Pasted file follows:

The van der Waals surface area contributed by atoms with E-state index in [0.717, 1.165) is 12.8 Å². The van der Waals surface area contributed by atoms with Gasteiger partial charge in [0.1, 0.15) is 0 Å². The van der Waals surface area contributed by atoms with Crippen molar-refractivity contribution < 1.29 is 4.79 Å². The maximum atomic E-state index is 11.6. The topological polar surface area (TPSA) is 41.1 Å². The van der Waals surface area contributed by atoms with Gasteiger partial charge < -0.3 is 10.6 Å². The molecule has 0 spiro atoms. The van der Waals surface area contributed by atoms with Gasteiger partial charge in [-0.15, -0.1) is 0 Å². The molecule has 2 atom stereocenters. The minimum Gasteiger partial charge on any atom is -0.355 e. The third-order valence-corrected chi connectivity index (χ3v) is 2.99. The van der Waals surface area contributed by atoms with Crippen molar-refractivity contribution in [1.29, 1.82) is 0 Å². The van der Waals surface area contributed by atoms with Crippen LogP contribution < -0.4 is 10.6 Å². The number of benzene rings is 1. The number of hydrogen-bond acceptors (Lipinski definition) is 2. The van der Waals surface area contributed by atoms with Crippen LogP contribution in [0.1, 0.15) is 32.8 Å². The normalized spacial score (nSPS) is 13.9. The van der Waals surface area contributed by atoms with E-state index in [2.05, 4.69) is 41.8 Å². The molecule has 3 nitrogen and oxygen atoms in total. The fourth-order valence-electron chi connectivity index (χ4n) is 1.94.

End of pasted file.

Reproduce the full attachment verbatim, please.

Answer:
The van der Waals surface area contributed by atoms with E-state index in [0.717, 1.165) is 12.8 Å². The van der Waals surface area contributed by atoms with Gasteiger partial charge in [0.1, 0.15) is 0 Å². The van der Waals surface area contributed by atoms with Crippen molar-refractivity contribution < 1.29 is 4.79 Å². The maximum atomic E-state index is 11.6. The topological polar surface area (TPSA) is 41.1 Å². The van der Waals surface area contributed by atoms with Gasteiger partial charge < -0.3 is 10.6 Å². The molecule has 0 spiro atoms. The van der Waals surface area contributed by atoms with Gasteiger partial charge in [-0.15, -0.1) is 0 Å². The molecule has 2 atom stereocenters. The minimum Gasteiger partial charge on any atom is -0.355 e. The third-order valence-corrected chi connectivity index (χ3v) is 2.99. The van der Waals surface area contributed by atoms with Crippen molar-refractivity contribution in [1.29, 1.82) is 0 Å². The van der Waals surface area contributed by atoms with Crippen LogP contribution < -0.4 is 10.6 Å². The number of benzene rings is 1. The number of hydrogen-bond acceptors (Lipinski definition) is 2. The van der Waals surface area contributed by atoms with Crippen LogP contribution in [0.1, 0.15) is 32.8 Å². The normalized spacial score (nSPS) is 13.9. The van der Waals surface area contributed by atoms with E-state index in [2.05, 4.69) is 41.8 Å². The molecule has 3 nitrogen and oxygen atoms in total. The fourth-order valence-electron chi connectivity index (χ4n) is 1.94.